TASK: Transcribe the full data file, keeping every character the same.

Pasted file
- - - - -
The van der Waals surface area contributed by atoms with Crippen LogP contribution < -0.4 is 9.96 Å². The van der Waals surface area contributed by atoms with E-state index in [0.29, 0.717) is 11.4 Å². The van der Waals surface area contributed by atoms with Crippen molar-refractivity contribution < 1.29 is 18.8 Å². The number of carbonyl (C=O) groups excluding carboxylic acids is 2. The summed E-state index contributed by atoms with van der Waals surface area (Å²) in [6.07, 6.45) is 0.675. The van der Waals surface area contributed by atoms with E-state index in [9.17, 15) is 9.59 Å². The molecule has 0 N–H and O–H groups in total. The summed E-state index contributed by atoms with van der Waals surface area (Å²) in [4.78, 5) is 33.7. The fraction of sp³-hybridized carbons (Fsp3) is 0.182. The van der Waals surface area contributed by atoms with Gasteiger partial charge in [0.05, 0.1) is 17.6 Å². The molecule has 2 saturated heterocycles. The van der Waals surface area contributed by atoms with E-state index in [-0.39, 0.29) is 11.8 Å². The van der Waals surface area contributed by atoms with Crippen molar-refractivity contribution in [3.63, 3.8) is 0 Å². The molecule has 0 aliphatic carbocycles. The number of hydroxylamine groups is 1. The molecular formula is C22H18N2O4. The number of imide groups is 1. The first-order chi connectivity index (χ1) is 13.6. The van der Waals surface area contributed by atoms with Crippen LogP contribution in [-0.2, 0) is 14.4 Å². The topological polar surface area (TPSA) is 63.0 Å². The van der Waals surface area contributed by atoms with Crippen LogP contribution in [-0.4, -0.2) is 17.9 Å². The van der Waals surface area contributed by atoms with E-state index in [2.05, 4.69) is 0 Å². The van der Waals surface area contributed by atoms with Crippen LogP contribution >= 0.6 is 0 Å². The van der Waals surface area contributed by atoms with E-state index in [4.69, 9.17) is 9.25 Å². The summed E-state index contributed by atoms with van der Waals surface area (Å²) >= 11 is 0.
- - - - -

The van der Waals surface area contributed by atoms with Crippen LogP contribution < -0.4 is 9.96 Å². The van der Waals surface area contributed by atoms with E-state index in [0.29, 0.717) is 11.4 Å². The van der Waals surface area contributed by atoms with Crippen molar-refractivity contribution < 1.29 is 18.8 Å². The number of carbonyl (C=O) groups excluding carboxylic acids is 2. The summed E-state index contributed by atoms with van der Waals surface area (Å²) in [6.07, 6.45) is 0.675. The van der Waals surface area contributed by atoms with E-state index in [9.17, 15) is 9.59 Å². The molecule has 0 N–H and O–H groups in total. The summed E-state index contributed by atoms with van der Waals surface area (Å²) in [4.78, 5) is 33.7. The fraction of sp³-hybridized carbons (Fsp3) is 0.182. The van der Waals surface area contributed by atoms with Gasteiger partial charge in [0.05, 0.1) is 17.6 Å². The molecule has 2 saturated heterocycles. The van der Waals surface area contributed by atoms with E-state index in [-0.39, 0.29) is 11.8 Å². The van der Waals surface area contributed by atoms with Crippen molar-refractivity contribution in [3.63, 3.8) is 0 Å². The molecule has 0 aliphatic carbocycles. The number of hydroxylamine groups is 1. The molecular formula is C22H18N2O4. The number of imide groups is 1. The first-order chi connectivity index (χ1) is 13.6. The van der Waals surface area contributed by atoms with Crippen LogP contribution in [-0.2, 0) is 14.4 Å². The topological polar surface area (TPSA) is 63.0 Å². The van der Waals surface area contributed by atoms with Crippen LogP contribution in [-0.4, -0.2) is 17.9 Å². The van der Waals surface area contributed by atoms with E-state index in [2.05, 4.69) is 0 Å². The van der Waals surface area contributed by atoms with Crippen LogP contribution >= 0.6 is 0 Å². The van der Waals surface area contributed by atoms with E-state index in [4.69, 9.17) is 9.25 Å². The summed E-state index contributed by atoms with van der Waals surface area (Å²) >= 11 is 0.